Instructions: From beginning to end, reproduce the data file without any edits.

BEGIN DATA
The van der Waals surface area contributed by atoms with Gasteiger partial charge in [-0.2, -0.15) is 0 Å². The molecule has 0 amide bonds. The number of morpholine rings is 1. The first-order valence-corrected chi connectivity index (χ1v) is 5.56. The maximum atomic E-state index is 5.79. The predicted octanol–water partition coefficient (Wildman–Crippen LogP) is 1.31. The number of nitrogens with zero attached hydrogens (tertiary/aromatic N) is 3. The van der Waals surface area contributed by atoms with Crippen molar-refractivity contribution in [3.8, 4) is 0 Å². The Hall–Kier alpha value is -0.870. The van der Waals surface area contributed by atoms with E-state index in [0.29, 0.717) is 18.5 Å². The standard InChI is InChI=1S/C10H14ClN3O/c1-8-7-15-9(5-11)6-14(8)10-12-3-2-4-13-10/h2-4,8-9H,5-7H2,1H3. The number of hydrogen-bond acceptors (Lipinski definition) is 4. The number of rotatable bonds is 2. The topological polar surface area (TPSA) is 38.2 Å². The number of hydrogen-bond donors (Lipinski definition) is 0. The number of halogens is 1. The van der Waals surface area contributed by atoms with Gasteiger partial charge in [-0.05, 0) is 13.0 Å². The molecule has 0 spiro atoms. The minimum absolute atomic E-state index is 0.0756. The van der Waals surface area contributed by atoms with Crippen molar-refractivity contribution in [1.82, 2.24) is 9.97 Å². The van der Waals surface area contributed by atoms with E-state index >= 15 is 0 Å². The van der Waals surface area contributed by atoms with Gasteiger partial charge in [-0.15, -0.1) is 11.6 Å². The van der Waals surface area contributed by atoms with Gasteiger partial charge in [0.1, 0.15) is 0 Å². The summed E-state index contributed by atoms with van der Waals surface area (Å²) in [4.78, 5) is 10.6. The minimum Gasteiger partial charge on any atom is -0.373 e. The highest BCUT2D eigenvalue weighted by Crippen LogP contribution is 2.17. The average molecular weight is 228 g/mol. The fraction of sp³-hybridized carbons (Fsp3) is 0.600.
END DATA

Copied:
The van der Waals surface area contributed by atoms with Gasteiger partial charge in [-0.2, -0.15) is 0 Å². The molecule has 0 amide bonds. The number of morpholine rings is 1. The first-order valence-corrected chi connectivity index (χ1v) is 5.56. The maximum atomic E-state index is 5.79. The predicted octanol–water partition coefficient (Wildman–Crippen LogP) is 1.31. The number of nitrogens with zero attached hydrogens (tertiary/aromatic N) is 3. The van der Waals surface area contributed by atoms with Crippen molar-refractivity contribution in [3.8, 4) is 0 Å². The Hall–Kier alpha value is -0.870. The van der Waals surface area contributed by atoms with E-state index in [0.29, 0.717) is 18.5 Å². The standard InChI is InChI=1S/C10H14ClN3O/c1-8-7-15-9(5-11)6-14(8)10-12-3-2-4-13-10/h2-4,8-9H,5-7H2,1H3. The number of hydrogen-bond acceptors (Lipinski definition) is 4. The number of rotatable bonds is 2. The topological polar surface area (TPSA) is 38.2 Å². The number of hydrogen-bond donors (Lipinski definition) is 0. The number of halogens is 1. The van der Waals surface area contributed by atoms with Gasteiger partial charge in [-0.05, 0) is 13.0 Å². The molecule has 0 spiro atoms. The minimum absolute atomic E-state index is 0.0756. The van der Waals surface area contributed by atoms with Crippen molar-refractivity contribution in [1.82, 2.24) is 9.97 Å². The van der Waals surface area contributed by atoms with E-state index >= 15 is 0 Å². The van der Waals surface area contributed by atoms with Gasteiger partial charge in [-0.15, -0.1) is 11.6 Å². The van der Waals surface area contributed by atoms with Gasteiger partial charge in [0.1, 0.15) is 0 Å². The summed E-state index contributed by atoms with van der Waals surface area (Å²) in [4.78, 5) is 10.6. The minimum Gasteiger partial charge on any atom is -0.373 e. The highest BCUT2D eigenvalue weighted by Crippen LogP contribution is 2.17. The average molecular weight is 228 g/mol. The fraction of sp³-hybridized carbons (Fsp3) is 0.600.